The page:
As money hungry and stupid people can be, they can't get a loan with No Proof of income, No proof of employment, No proof of assets WITHOUT the mortgage companies ALLOWING such loans to be created and sold off to the world market as packages that are deceptively labeled.

So as Dumb/Greedy/Risky the people were to get the loans, without complicity of the Loan Companies and their drive to give out as many loans as possible, regardless of the quality, None of this would have happened.

Ok Calli,

First, Kerry is not our hero. Most of us barely tolorated him.

Second, after the loans defaulted, the original lenders were long gone with profits in tow. They made money by selling packages of lots of loans to investors. Then, they were scott free. Free from loss of money and free from prosecution.

Meanwhile, the housing market crashed, thousands are losing thier homes (primarily becasue the economy is tanking, and they can't keep up with interest rates, not because they are lazy). The government is forced to pick up the pieces NOT for 'dem liberals givven to them lazy people' but to help the Economy of the whole nation. You know, like those S&L scams your party is so fond of. Billions on bail outs? Again?

And, matter of fact, they did literally go door to door selling those mortgages. So yeah, it was a scam, and yeah YOU are paying for it.

But, unlike you, I'm not voting the bastards back into office.

First, Kerry is not our hero. Most of us barely tolorated him.

Al Gore is a multi-millionaire. So are the Clintons.

I'm no lover of extremely rich people, but neither do I see that alone as a reason to assail someone - particularly in a partisan manner.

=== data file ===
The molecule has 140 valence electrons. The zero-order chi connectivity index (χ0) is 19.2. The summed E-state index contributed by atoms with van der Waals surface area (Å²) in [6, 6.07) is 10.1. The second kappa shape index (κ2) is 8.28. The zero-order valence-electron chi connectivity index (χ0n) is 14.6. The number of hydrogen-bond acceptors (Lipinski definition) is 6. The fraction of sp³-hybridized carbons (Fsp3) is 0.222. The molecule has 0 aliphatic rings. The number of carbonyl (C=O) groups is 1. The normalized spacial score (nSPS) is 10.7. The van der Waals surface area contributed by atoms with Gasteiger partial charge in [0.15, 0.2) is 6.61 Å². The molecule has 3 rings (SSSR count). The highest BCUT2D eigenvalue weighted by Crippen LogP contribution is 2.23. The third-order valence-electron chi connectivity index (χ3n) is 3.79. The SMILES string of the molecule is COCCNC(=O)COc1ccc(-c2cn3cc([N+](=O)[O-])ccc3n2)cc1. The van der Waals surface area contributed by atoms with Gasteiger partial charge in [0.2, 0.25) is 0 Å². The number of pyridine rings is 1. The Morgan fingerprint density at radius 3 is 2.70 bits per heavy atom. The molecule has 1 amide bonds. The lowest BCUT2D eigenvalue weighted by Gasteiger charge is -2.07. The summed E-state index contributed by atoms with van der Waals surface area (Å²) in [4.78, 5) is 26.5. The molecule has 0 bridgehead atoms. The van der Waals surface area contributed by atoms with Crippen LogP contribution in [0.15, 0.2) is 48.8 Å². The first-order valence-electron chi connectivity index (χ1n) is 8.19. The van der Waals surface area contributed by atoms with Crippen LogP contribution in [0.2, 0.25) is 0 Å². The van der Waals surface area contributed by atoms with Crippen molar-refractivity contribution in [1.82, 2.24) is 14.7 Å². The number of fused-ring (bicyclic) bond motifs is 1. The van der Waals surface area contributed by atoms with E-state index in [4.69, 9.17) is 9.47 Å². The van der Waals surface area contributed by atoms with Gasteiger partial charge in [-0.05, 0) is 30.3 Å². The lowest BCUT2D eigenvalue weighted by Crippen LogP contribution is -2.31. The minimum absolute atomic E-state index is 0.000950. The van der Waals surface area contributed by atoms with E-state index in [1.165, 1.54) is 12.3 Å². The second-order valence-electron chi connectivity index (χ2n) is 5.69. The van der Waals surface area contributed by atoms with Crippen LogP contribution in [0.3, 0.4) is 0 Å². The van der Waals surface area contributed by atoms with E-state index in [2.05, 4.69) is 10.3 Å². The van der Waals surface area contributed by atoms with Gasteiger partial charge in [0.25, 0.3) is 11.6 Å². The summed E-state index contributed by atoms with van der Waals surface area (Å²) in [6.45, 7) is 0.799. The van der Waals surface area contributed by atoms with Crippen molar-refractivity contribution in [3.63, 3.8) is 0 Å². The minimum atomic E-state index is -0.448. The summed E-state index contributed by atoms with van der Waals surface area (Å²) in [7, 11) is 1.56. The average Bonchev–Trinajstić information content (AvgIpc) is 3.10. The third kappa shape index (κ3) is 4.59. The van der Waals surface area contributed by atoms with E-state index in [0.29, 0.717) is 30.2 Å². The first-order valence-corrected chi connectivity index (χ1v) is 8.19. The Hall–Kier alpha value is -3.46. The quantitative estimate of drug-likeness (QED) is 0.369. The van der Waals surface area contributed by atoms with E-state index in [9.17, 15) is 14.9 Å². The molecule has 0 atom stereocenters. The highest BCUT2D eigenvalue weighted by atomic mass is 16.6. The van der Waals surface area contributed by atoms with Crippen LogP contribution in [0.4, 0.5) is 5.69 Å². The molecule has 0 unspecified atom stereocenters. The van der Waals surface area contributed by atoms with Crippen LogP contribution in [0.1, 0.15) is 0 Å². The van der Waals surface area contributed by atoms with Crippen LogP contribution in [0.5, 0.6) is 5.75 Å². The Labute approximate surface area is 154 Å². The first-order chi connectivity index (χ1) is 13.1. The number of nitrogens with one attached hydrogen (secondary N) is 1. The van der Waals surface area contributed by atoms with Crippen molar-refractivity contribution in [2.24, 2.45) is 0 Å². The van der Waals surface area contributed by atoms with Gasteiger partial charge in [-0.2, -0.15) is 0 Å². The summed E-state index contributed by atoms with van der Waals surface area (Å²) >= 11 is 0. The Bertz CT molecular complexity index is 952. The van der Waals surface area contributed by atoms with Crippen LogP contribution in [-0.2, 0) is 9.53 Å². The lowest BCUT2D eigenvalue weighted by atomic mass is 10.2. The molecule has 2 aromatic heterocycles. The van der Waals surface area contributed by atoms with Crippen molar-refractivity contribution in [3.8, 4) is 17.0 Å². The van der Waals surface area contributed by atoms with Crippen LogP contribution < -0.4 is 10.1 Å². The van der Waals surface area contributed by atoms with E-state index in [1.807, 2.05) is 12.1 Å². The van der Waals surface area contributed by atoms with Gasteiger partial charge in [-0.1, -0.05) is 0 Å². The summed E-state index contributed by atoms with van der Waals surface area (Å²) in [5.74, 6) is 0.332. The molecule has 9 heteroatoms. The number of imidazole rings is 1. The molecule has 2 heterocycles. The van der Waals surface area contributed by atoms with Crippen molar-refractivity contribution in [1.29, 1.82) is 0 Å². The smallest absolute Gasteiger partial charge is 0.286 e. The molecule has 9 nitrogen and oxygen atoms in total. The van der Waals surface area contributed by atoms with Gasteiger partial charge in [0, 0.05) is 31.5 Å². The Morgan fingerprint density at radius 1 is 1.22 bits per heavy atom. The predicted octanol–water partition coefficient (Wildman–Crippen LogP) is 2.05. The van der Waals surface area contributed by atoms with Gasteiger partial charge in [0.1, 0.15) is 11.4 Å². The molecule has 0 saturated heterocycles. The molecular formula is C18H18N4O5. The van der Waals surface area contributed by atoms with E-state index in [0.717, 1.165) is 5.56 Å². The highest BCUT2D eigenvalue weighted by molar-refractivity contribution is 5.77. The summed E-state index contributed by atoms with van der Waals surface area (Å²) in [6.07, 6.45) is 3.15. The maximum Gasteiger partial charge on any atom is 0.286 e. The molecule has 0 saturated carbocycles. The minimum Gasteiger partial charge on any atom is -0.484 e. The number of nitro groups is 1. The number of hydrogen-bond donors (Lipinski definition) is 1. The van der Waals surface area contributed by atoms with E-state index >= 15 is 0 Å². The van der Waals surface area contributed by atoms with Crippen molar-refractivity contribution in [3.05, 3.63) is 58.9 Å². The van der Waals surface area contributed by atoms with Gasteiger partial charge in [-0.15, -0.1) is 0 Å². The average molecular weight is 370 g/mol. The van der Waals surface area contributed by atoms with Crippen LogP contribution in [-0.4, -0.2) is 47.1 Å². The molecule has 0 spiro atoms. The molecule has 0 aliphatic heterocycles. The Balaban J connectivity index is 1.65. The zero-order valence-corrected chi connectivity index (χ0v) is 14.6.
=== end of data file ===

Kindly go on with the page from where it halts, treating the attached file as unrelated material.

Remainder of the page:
Second, after the loans defaulted, the original lenders were long gone with profits in tow. They made money by selling packages of lots of loans to investors. Then, they were scott free

At least two major lending institutions have failed since this whole thing started coming down, and there have been many other repercussions. To say that 'everyone got away scot free!' is more than a bit of an exaggeration; some thieves did pull a fast one and run, but the vast majority of the defaulting loans are people who just bought more house than they could afford, dreaming of flipping it to someone else for more money (or living in a McMansion).

The government is forced to pick up the pieces NOT for 'dem liberals givven to them lazy people' but to help the Economy of the whole nation.

But the government 'picking up the pieces' won't help the economy, it will hurt it. You'll be taking money from people with money to spend and giving it to pay the bills of others. That doesn't generate excess revenue, it doesn't bolster consumer confidence. It just props up a bunch of reckless people and institutions.

And incidentally I'm 100% anti-bail-out unless it is the only way to avoid an immediate national catastrophe - say if all the utilities companies went under simultaneously and someone had to foot the bill for power.

The thing is, both parties are pro bail-out, in almost every instance where the subject comes up. Again, this isn't a Republican or Democrat thing - it's a professional politician thing. I'll agree 100% that we shouldn't be throwing tax money at corporations every time they hit a hiccup, but I also don't think we should be giving money to reckless spenders, no matter how tinkly the piano music that plays behind their sob stories.

But, unlike you, I'm not voting the bastards back into office.